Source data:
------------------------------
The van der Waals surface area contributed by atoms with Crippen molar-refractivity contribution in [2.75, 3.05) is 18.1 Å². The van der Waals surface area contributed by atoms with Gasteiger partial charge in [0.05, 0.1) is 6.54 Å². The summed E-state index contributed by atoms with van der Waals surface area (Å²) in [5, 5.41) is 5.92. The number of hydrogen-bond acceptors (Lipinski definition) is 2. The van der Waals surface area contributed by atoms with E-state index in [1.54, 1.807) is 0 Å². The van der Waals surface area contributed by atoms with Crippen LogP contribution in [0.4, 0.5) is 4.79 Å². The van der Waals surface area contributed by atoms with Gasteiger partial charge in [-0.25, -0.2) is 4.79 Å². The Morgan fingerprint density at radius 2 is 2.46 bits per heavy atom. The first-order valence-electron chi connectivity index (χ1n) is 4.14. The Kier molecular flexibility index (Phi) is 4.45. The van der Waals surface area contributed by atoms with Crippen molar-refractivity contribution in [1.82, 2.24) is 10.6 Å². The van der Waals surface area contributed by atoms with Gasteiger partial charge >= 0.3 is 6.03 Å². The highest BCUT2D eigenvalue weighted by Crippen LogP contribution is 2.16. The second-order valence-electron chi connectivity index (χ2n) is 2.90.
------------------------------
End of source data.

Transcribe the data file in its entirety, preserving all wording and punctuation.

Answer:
The van der Waals surface area contributed by atoms with Crippen molar-refractivity contribution in [2.75, 3.05) is 18.1 Å². The van der Waals surface area contributed by atoms with Gasteiger partial charge in [0.05, 0.1) is 6.54 Å². The summed E-state index contributed by atoms with van der Waals surface area (Å²) in [5, 5.41) is 5.92. The number of hydrogen-bond acceptors (Lipinski definition) is 2. The van der Waals surface area contributed by atoms with E-state index in [1.54, 1.807) is 0 Å². The van der Waals surface area contributed by atoms with Crippen LogP contribution in [0.4, 0.5) is 4.79 Å². The van der Waals surface area contributed by atoms with Gasteiger partial charge in [-0.25, -0.2) is 4.79 Å². The Morgan fingerprint density at radius 2 is 2.46 bits per heavy atom. The first-order valence-electron chi connectivity index (χ1n) is 4.14. The Kier molecular flexibility index (Phi) is 4.45. The van der Waals surface area contributed by atoms with Crippen molar-refractivity contribution in [1.82, 2.24) is 10.6 Å². The van der Waals surface area contributed by atoms with Gasteiger partial charge >= 0.3 is 6.03 Å². The highest BCUT2D eigenvalue weighted by Crippen LogP contribution is 2.16. The second-order valence-electron chi connectivity index (χ2n) is 2.90.